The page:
"What of the one with the blinding power?" Tacita asked. "I did not completely destroy him."
Sulpicia considered. "His would be a powerful talent to add to our ranks—perhaps I will seek to discover later if that is possible. If not... well, he does not seem to be an incurably irrational sort. For now, leave him."
"And the Romanians?" Tacita asked. "A few of our forces are pursuing them, but..."
Sulpicia shook her head. "Call our guards back. I doubt they can catch Rahela now."
Sulpicia noticed me watching, and gave an oddly wistful smile. "Rahela has a talent for getting quickly out of reach," she explained, "which is why I have been unable to remove her from the equation before now—not unlike your previous friend Victor, I think. However, she dislikes people to know about it. Not out of any logical desire to give herself some advantage, you understand, but purely out of the vanity of disgust with her cowardly gift."
Tacita was already barking orders to a few of the remaining Volturi, who promptly turned and disappeared in the direction the guards chasing the Romanians had gone.
Sulpicia sighed. "And with that, before we may attempt to put down Salvatore next—there is one last thing that must be addressed."
Edythe had been kneeling where she was, absolutely still and quiet in Cato's grip. No longer resisting Sulpicia's hand, which had moved to wrap securely around Edythe's wrist. She glanced down at Edythe, then shifted her gaze to me.
Sulpicia couldn't read my mind. But she had to read it in my face—the horror, the pain of what I had done. A treachery I would never, in all my immortal days, forgive myself for.
Edythe didn't look at me, her head bowed. Her long bronze hair, which had come loose from the tight bun in the fight, hung down lankly around her face, blocking my view of her expression.
"Please," Edythe said quietly, dully. "Let me make one phone call."
Tacita, who was standing next to Cato, ready to add an extra restraint if need be, hissed.
"Very well," Sulpicia replied. With her free hand, she quickly reached down into the side pocket of Edythe's jacket, and withdrew a small cellphone. She flipped it open, punched in a number at lightning speed, then held it before Edythe's face. It rang once, before I heard a short Romanian response on the other end.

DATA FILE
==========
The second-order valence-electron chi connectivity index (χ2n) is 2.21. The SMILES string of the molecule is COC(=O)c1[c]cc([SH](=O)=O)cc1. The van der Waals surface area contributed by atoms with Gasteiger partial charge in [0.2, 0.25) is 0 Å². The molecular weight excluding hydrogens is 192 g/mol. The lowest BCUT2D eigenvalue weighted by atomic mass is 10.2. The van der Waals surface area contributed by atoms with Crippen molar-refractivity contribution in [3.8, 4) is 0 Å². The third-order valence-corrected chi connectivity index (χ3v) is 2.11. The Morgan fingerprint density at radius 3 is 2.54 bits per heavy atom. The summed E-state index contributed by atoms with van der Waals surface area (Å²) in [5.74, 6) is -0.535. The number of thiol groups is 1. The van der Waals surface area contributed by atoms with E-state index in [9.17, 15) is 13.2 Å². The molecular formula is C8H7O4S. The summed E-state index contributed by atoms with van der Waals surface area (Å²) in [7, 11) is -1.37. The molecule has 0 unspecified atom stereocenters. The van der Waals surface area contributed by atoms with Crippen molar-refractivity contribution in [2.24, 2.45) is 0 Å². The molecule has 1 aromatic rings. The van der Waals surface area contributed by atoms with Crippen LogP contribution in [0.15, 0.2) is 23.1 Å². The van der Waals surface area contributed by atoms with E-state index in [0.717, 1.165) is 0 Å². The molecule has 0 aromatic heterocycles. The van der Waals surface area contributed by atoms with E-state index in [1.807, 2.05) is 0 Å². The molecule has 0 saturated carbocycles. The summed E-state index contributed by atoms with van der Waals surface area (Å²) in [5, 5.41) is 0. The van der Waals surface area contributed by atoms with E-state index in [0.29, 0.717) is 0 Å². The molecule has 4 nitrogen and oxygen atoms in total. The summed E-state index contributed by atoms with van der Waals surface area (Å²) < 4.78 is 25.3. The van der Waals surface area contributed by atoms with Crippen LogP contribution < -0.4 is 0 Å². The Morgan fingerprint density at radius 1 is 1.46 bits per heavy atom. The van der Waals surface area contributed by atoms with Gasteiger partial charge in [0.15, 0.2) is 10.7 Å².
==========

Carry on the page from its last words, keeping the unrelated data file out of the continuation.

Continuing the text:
Edythe spoke a word in Romanian. Another code word of some kind. Sulpicia then closed the phone and replaced it in Edythe's pocket.
"Brena will be relieved," Sulpicia commented. "And Demia. For Rahela and Vladimir to make use of the same means to control those powers as you would be less than desirable, wouldn't you say?"
I figured no one but Sulpicia and Edythe had any idea what she was talking about. I wasn't sure I wanted to know. All I knew was what I had done, and the fear of what would happen next—now that, thanks to me, it wasn't just me and Jules in Sulpicia's power, but Edythe too.
Edythe didn't reply, head still bowed toward the ground in defeat, her now-loosened hair still obstructing my view of her face. I wanted nothing more than to take her in my arms and tell her everything would be okay. But even if I could, even if she would have let me touch her again after what I had done, I couldn't say that. I couldn't lie.
Still, I knew I had to say something. Maybe she would never forgive me, and I didn't blame her—but before I went off to die, I had to speak. And I had to hear her voice.
"Edythe?" I whispered.
There was no immediate response, and I said again, my voice nearly cracking. "Edythe?"
She shifted slightly this time.
I took a deep, steadying breath and I whispered, my voice nearly breaking with every word, "I'm so sorry, Edythe. So sorry. I just—if you knew what was at stake—I just couldn't let so many people die. Not if I have a chance to try to stop it."
I whispered, "I love you, Edythe. So much. I didn't mean anything I said before. I just—didn't have a choice. I don't expect you to ever forgive me, but—I want you to know that, no matter what, I love you."
There were so many eyes watching us. Tacita, Cato, Brenden, Renatus, Sulpicia—I was even aware of Jules, her giant wolf head half swiveled in our direction. Yet I didn't care. Back in the forest, I had hurt Edythe in the worst way possible. Then we had been apart for so long, and now that we were finally reunited, I'd betrayed her again. I had to say the words, because they were as true now as they had ever been, no matter how hollow they might ring.
At long last, Edythe finally lifted her head, to look at me with her deep, golden eyes. And to my surprise, I saw a sad smile touch her lips.
"Always so ridiculous," she whispered. "Forgive you for what? In all of this, what have you done wrong?"
I didn't know what to say. I didn't see how, even Edythe, in these circumstances, could look at me and not be angry. Hurt, betrayed. Yet, somehow, her kindness, her shining goodness, was nearly too blinding to look at.
I knew it wouldn't do any good to try to explain, so I only said again, "I'm sorry."
"Don't apologize to me, Beau," she whispered. "You don't need to apologize for anything."
I took a deep breath. Then I reached out with one hand, and gently cradled her face.